We want all our schools to be a place where students, and staff feel safe, comfortable and accepted.

Personal, social and health education (PSHE) lessons give students knowledge, skills and understanding they need to make the right choices in life; where they are encouraged to be leaders and positive role models - speaking up about issues such as bullying.

Below is information for students, parents and professionals to open up conversations about the issues tackled in PHSE throughout the school year.

If you would like help with a particular issue or have concerns about a student, please contact the school direct. If you need to report a criminal incident, contact the Police.


Lots of people drink alcohol, and in sensible amounts it's usually fine. But drinking to excess can cause you to feel more confident which means you might do things that you usually wouldn't consider if you were sober. Not to mention the lasting damage excessive alcohol can do to your body.

If someone you care about is drinking too much, this can affect you too. Don't forget, the legal age to buy alcohol is 18. Drinking alcohol underage in public is illegal.

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Cyber-security and cyberbullying

Most secondary school students now have a mobile device which has opened up a whole new world of cyberbullying and therefore, the need to be aware of how to change phone and app settings to help prevent it. You can usually find guides on the internet to help you do this if you're unsure.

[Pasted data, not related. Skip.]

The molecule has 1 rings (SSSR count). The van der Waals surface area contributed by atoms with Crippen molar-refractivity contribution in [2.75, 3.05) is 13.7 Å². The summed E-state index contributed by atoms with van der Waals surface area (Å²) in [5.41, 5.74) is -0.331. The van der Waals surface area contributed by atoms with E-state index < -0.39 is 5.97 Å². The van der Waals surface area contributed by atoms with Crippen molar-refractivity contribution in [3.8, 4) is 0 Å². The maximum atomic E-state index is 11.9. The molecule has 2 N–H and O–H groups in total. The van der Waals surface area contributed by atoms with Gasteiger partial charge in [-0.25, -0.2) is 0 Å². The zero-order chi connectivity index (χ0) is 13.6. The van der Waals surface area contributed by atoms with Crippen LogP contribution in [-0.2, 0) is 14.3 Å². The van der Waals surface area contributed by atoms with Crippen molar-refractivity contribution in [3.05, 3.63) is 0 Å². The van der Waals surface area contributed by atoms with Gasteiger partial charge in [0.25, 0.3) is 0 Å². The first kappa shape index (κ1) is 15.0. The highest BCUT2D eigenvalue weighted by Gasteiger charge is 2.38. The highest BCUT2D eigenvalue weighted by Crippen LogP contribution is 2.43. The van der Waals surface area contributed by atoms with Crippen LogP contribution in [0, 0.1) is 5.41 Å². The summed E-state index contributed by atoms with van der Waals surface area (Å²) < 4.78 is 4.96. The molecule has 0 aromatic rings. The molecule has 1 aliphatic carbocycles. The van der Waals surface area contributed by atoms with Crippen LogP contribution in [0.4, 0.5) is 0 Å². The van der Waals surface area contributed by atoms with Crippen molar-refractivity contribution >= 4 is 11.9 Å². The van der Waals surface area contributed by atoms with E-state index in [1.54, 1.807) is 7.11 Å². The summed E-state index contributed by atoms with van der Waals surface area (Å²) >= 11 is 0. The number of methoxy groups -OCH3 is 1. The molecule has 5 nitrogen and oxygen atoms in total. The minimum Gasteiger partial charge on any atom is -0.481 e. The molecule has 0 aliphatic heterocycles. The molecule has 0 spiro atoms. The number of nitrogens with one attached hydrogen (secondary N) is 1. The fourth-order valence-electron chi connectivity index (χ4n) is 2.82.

Cyberbullying includes abusive or threatening emails or messages, sharing personal images or information without the person's permission or posting nasty comments on social media.

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There are always risks involved taking any kind of drug. Illegal drugs may be mixed with other substances and you never know exactly how they will affect you.

You can be arrested for using, having or supplying illegal drugs. It doesn't matter if you have a small or large amount, you can still be found guilty. Dealing drugs is more serious than using or having them on you. So if you sold drugs to your mates and got caught, the sentence would be longer.

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Secondary schools in Kirklees are working with the local police and council services to educate students about the dangers of knives as there are many misconceptions.

Carrying a weapon to protect yourself is a crime and in fact you are much more likely to become a victim of knife crime if you carry one. Possession of a knife can carry a prison sentence of up to four years, even if it's not used.

Read some inspirational, real-life stories behind young people going knife-free. Plus what to do if you have concerns about someone. There are also some great ideas for parents about how to talk to your child about knives.

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